Thursday, August 16, 2018

Poetry Friday GREAT MORNING! and Back-To-School

Welcome to Poetry Friday! This week's round up is hosted by Wondering and Wandering blog. When you're finished up here, please click over to enjoy all of this week's inspiring poetry posts.

A few weeks ago, I entered a giveaway on Catherine Flynn's Reading to the Core blog. I was the very lucky winner of a copy of Great Morning! Poems for School Leaders to Read Aloud, a poetry anthology by Sylvia Vardell and Janet Wong



If you are a teacher, you need to have a copy of this book! It's brimming with fun poems whose subjects are related to the natural calendar/rhythm of a school year. Each topic begins with a small bit of background information followed by that day's featured poem. The chapter ends with some short follow-up questions/ideas/advice to think about and discuss. There is a topic for every week of the school year.

That would be enough reason to own this book, but there's more! The second half of the book includes poetry performance tips, guidance on turning each pom into a mini-lesson, oodles of poetry resources, and useful tips for nurturing young writers and helping them to find publishing opportunities for their own masterpieces.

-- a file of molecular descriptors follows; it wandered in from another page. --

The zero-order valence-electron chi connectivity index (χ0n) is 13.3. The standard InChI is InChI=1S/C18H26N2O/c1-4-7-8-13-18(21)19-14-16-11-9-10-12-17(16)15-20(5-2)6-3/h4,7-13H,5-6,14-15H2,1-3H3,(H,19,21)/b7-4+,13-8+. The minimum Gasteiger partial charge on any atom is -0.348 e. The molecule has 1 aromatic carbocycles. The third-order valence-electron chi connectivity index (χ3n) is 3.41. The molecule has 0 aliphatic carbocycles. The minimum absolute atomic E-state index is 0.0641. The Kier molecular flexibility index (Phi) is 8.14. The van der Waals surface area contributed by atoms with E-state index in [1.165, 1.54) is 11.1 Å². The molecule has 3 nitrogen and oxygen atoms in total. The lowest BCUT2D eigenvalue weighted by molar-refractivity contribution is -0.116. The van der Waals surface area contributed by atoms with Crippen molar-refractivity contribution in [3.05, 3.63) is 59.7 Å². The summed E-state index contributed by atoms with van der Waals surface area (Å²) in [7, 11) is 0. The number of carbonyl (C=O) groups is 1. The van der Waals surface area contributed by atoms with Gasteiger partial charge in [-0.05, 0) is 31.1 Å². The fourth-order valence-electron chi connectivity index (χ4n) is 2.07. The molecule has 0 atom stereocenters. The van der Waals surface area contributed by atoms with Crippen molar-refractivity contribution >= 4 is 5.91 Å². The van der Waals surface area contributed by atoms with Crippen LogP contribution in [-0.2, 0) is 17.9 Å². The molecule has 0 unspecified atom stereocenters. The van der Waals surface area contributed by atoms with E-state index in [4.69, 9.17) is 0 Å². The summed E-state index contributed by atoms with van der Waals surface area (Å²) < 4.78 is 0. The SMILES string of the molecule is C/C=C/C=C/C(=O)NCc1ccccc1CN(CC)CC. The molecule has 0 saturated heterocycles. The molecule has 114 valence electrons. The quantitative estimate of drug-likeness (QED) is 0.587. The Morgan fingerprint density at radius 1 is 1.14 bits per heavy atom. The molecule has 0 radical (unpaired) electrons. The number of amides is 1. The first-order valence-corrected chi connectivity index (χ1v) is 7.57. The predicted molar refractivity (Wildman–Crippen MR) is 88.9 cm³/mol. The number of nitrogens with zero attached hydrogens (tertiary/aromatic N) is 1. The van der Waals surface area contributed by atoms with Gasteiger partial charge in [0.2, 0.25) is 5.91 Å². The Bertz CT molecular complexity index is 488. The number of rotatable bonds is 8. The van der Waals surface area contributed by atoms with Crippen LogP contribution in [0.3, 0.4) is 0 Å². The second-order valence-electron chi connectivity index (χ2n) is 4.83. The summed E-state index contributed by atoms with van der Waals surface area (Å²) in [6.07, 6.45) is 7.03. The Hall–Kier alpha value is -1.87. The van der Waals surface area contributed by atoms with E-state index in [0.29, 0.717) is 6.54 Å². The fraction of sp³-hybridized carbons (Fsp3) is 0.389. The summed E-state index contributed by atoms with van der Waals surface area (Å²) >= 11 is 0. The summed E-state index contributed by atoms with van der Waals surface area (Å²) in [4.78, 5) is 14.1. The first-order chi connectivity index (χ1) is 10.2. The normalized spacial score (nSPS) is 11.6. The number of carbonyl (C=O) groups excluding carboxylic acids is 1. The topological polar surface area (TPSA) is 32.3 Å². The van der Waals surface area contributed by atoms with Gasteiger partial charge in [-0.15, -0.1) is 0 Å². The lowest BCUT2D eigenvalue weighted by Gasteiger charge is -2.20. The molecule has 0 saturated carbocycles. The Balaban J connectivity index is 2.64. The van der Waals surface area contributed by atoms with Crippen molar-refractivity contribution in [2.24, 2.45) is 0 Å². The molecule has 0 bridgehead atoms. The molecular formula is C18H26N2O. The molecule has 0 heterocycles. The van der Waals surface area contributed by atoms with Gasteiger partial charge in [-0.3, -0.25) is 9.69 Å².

There are so many great poems featured in this anthology, and it is difficult to choose just a few to share, but here is a tasting of some of what is included.

This first poem takes me back to first grade. A friend and I wanted to create some outside art during recess. We thought crayon would be just as easy to wash off of a sidewalk as chalk. Needless to say, we spent several days of recesses scrubbing the school sidewalk clean.

RECESS
by Avis Harley

Some play soccer,
some run races.
Others read
in quiet places.

Some find leaves
or draw with chalk.
Some play tag,
while others talk.

A few play chess.